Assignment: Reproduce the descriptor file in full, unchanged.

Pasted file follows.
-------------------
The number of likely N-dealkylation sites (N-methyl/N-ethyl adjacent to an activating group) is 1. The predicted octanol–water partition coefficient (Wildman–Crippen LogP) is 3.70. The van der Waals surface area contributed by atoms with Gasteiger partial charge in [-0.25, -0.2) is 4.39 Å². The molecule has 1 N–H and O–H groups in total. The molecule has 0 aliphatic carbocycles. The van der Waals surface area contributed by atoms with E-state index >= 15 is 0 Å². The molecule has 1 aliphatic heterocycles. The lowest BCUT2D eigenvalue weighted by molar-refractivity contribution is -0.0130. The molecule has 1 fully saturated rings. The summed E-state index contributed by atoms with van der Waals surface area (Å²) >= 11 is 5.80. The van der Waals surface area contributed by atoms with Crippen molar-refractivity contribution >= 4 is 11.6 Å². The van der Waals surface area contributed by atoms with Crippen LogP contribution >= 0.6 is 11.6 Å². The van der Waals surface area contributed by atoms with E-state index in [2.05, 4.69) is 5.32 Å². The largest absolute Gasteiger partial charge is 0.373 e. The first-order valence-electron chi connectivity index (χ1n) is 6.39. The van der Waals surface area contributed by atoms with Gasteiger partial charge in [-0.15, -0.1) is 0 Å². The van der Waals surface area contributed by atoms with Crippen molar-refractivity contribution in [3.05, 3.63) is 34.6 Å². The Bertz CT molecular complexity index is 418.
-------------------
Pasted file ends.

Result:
The number of likely N-dealkylation sites (N-methyl/N-ethyl adjacent to an activating group) is 1. The predicted octanol–water partition coefficient (Wildman–Crippen LogP) is 3.70. The van der Waals surface area contributed by atoms with Gasteiger partial charge in [-0.25, -0.2) is 4.39 Å². The molecule has 1 N–H and O–H groups in total. The molecule has 0 aliphatic carbocycles. The van der Waals surface area contributed by atoms with E-state index >= 15 is 0 Å². The molecule has 1 aliphatic heterocycles. The lowest BCUT2D eigenvalue weighted by molar-refractivity contribution is -0.0130. The molecule has 1 fully saturated rings. The summed E-state index contributed by atoms with van der Waals surface area (Å²) >= 11 is 5.80. The van der Waals surface area contributed by atoms with Crippen molar-refractivity contribution >= 4 is 11.6 Å². The van der Waals surface area contributed by atoms with Crippen LogP contribution >= 0.6 is 11.6 Å². The van der Waals surface area contributed by atoms with E-state index in [2.05, 4.69) is 5.32 Å². The largest absolute Gasteiger partial charge is 0.373 e. The first-order valence-electron chi connectivity index (χ1n) is 6.39. The van der Waals surface area contributed by atoms with Gasteiger partial charge in [-0.15, -0.1) is 0 Å². The van der Waals surface area contributed by atoms with Crippen molar-refractivity contribution in [3.05, 3.63) is 34.6 Å². The Bertz CT molecular complexity index is 418.